What is a social impact bond?
A social impact bond (SIB) is a pay-for-success contract where a commissioning body – typically the government – commits to pay for the achievement of a desired social outcome, and investors provide up-front financing for the operations of a service provider, receiving a return from the commissioner once results have been achieved. Finance for Good connects social service providers, investors, and the government in this arrangement to solve complex social issues with innovative, preventative solutions.
An example in practice
Reducing re-offending among offenders from the Peterborough Prison
The Peterborough social impact bond, commissioned by the UK Ministry of Justice in 2010, with support from Social Finance UK, is intended to reduce re-offending rates by 7.5% over 6 years. The SIB raised $8 million from 17 investors to establish the ONE Service. This multi-service provider collaboration was initiated to help offenders navigate the current ecosystem of supportive services and establishes new services to address unmet needs.
The role of the ONE Service™ is to coordinate offenders’ participation in existing programs provided by organizations such as St. Giles Trust, Ormiston Trust, YMCA, Sova, and others (Source: Social Finance, The One Service, One Year On). Two years into implementation, stakeholders and participants are pleased with the difference ONE Service is making. Managers are impressed with ONE Service’s ability to adapt to the needs of offenders by focusing on outcomes, rather than the delivery of a set of activities. This focus is one of the unique characteristics of social impact bonds: their ability to engage all of the stakeholders in the entire design, implementation, and review process to ensure sustainable outcomes are achieved.
Who is involved?
In this model there is opportunity for:
To pay for social programs that work
To expand your funding and programs
Overall there are 5 key roles in a SIB:
1.The Role of the Commissioner
If an intervention is successful, the commissioner provides a return to investors based on a negotiated amount per unit of success (e.g., percentage decrease in re-offenders, increase in graduation rates, decrease in hospital admissions). If the intervention is unsuccessful, the public sector does not pay for the intervention. The commissioner is investing in the opportunity to pilot social innovation without bearing the upfront monetary investment costs and associated risks.
2.The Role of the Service Provider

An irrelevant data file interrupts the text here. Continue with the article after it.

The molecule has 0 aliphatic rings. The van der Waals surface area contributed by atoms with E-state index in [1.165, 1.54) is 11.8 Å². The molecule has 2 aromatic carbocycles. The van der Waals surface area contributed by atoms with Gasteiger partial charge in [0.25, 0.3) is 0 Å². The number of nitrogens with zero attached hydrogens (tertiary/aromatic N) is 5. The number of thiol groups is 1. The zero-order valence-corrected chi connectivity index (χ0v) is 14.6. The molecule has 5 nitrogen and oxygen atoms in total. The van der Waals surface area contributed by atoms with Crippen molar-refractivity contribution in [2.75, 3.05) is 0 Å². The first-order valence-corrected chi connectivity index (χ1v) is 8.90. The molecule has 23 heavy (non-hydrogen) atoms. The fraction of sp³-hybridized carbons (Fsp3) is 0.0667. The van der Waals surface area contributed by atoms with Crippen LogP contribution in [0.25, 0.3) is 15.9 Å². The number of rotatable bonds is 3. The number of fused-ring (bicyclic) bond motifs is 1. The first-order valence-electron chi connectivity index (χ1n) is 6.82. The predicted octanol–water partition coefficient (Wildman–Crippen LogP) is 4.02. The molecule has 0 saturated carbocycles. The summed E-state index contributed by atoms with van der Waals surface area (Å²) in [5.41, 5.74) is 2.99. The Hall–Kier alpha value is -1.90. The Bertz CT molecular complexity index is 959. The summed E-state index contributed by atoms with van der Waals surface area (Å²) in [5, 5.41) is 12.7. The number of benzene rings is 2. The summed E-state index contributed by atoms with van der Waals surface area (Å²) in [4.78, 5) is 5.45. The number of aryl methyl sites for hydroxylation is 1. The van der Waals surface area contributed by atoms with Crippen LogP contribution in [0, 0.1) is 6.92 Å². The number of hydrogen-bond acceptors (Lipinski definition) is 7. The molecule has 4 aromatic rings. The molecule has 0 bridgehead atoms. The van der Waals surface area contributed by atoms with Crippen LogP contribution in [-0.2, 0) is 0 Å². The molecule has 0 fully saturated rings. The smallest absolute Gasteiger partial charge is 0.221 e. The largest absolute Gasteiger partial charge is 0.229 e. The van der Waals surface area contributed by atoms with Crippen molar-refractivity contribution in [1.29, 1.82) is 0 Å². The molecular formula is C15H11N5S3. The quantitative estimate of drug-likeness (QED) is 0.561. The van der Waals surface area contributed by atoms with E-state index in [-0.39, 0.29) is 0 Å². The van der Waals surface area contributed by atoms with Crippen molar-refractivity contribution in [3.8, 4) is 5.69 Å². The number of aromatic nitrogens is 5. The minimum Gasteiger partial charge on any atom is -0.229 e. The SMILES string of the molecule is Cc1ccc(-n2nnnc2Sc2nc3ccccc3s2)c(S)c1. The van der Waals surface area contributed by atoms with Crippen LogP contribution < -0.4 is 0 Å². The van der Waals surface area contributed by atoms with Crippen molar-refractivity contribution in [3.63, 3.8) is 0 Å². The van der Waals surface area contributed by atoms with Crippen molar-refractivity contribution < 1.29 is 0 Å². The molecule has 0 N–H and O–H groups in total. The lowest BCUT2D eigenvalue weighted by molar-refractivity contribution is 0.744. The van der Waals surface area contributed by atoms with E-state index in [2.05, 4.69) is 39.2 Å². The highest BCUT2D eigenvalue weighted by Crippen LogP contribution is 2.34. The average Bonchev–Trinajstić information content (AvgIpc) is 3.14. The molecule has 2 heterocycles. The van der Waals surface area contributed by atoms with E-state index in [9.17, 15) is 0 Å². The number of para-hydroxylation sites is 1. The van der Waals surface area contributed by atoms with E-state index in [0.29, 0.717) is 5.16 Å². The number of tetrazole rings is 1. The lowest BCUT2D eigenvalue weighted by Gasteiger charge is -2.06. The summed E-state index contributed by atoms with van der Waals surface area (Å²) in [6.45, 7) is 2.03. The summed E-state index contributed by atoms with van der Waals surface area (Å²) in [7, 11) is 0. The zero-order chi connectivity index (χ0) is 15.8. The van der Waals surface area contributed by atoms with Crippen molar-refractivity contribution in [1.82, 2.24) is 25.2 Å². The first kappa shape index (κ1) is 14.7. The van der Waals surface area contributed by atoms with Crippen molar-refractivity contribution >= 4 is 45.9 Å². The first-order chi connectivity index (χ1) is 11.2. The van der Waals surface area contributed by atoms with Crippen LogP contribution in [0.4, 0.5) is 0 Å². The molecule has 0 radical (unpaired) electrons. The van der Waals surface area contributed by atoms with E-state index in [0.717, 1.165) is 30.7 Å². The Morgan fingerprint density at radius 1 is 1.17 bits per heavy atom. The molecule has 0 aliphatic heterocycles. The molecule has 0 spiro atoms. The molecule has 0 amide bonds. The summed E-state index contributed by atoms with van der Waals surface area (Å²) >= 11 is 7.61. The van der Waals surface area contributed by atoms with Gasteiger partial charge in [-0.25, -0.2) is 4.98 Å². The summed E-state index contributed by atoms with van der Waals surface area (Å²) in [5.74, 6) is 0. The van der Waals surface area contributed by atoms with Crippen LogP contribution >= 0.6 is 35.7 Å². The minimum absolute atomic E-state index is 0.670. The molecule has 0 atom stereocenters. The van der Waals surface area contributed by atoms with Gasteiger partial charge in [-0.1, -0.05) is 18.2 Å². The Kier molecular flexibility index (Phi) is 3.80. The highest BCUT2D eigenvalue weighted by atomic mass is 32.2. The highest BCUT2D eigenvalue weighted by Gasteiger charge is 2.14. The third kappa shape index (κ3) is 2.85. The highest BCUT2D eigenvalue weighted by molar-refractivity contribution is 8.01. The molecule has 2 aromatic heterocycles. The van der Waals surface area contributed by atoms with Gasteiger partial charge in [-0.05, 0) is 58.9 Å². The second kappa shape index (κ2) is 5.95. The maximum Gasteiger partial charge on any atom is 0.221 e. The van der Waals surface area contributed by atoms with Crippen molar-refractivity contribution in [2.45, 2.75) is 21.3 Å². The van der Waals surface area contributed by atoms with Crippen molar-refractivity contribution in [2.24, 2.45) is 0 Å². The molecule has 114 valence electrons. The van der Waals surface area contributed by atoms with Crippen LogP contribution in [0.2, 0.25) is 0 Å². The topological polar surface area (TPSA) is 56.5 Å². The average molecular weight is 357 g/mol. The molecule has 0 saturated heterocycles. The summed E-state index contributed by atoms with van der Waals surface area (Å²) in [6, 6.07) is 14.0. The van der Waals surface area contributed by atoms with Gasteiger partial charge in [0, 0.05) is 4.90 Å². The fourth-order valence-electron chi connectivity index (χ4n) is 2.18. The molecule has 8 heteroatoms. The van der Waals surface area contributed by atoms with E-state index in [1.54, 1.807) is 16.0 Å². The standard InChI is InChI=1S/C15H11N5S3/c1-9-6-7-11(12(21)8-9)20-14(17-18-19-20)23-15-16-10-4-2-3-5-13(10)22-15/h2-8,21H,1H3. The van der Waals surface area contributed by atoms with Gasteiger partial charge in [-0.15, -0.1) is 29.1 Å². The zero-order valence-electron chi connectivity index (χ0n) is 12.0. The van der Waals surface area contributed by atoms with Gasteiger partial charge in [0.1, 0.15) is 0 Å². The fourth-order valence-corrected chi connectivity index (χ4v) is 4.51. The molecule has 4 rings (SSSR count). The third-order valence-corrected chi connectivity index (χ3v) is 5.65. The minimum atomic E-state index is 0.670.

The service provider (i.e. non-profit) delivers the program services (e.g. mentoring, employment services) to the program participants (e.g. vulnerable youth, unemployed). Under the SIB model, qualified service providers are able to access multi-year, unrestricted funding to design and/or scale-up prevention-focused programs.
SIBs enable us to:
- Channel financial support to innovative social programs
- Allow for program co-creation and creative partnerships
- Address long-term issues with guaranteed, up-front funding
3.The Role of the Investor
Investors can support SIBs through funds created and managed by Finance for Good. At the end of each SIB process Finance for Good distributes payments to investors, proportionally based on initial contributions. In a SIB, investors bear the bulk of the financial risk instead of the government, because under most SIB structures, payback on the investment isn’t guaranteed unless target social outcomes are achieved.
4.The Intermediary, the Management Committee
Finance for Good, the intermediary, supports service delivery by coordinating among relevant service providers, carrying out periodic service evaluations, and making recommendations as required. A management committee will also be formed, featuring individuals from each stakeholder group. The mandate of the committee is to support and monitor service delivery, and report progress to stakeholders.
An independent evaluation team is required to provide an independent assessment of the intervention at the end of the SIB contract (and at interim points in some cases). It is important the evaluation team is external to Finance for Good and the commissioning ministry to avoid possible conflicts of interest in measuring outcomes.
To see example social impact bonds please view our SIB Tracker.
Bringing it together
When we bring these roles and relationships together, we see the following process:
Contact us directly to set up a meeting to discuss using SIBs in your community, for more specific information about social impact bonds, or to join our group of interested investors.